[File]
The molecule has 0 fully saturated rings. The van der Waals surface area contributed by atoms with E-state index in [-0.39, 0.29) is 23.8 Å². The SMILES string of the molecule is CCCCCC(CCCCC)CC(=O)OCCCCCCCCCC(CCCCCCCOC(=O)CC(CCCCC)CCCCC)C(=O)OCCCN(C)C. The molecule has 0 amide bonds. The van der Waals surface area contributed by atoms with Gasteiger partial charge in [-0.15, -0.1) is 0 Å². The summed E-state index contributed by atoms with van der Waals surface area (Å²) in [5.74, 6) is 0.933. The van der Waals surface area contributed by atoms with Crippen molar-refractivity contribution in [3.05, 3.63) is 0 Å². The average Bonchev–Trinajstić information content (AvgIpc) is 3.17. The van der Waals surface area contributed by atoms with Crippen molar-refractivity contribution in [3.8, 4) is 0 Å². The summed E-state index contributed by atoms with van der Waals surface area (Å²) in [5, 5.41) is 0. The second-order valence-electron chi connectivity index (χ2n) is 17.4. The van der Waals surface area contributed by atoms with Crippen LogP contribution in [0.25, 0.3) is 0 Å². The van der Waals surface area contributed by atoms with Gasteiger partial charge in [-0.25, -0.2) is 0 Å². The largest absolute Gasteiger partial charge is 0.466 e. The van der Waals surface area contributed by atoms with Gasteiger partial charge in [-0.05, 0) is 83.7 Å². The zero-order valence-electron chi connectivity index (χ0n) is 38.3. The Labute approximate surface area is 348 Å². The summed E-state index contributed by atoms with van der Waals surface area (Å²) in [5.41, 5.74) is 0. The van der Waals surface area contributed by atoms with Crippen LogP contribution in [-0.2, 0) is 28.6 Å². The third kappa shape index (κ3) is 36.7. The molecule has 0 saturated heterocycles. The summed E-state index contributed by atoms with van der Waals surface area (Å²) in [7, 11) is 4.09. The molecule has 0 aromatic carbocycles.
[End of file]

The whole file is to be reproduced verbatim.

The molecule has 0 fully saturated rings. The van der Waals surface area contributed by atoms with E-state index in [-0.39, 0.29) is 23.8 Å². The SMILES string of the molecule is CCCCCC(CCCCC)CC(=O)OCCCCCCCCCC(CCCCCCCOC(=O)CC(CCCCC)CCCCC)C(=O)OCCCN(C)C. The molecule has 0 amide bonds. The van der Waals surface area contributed by atoms with Gasteiger partial charge in [-0.15, -0.1) is 0 Å². The summed E-state index contributed by atoms with van der Waals surface area (Å²) in [5.74, 6) is 0.933. The van der Waals surface area contributed by atoms with Crippen molar-refractivity contribution in [3.05, 3.63) is 0 Å². The average Bonchev–Trinajstić information content (AvgIpc) is 3.17. The van der Waals surface area contributed by atoms with Crippen molar-refractivity contribution in [3.8, 4) is 0 Å². The summed E-state index contributed by atoms with van der Waals surface area (Å²) in [5, 5.41) is 0. The second-order valence-electron chi connectivity index (χ2n) is 17.4. The van der Waals surface area contributed by atoms with Crippen LogP contribution in [0.25, 0.3) is 0 Å². The van der Waals surface area contributed by atoms with Gasteiger partial charge in [-0.25, -0.2) is 0 Å². The largest absolute Gasteiger partial charge is 0.466 e. The van der Waals surface area contributed by atoms with Gasteiger partial charge in [-0.05, 0) is 83.7 Å². The zero-order valence-electron chi connectivity index (χ0n) is 38.3. The Labute approximate surface area is 348 Å². The summed E-state index contributed by atoms with van der Waals surface area (Å²) in [5.41, 5.74) is 0. The van der Waals surface area contributed by atoms with Crippen LogP contribution in [-0.2, 0) is 28.6 Å². The third kappa shape index (κ3) is 36.7. The molecule has 0 saturated heterocycles. The summed E-state index contributed by atoms with van der Waals surface area (Å²) in [7, 11) is 4.09. The molecule has 0 aromatic carbocycles.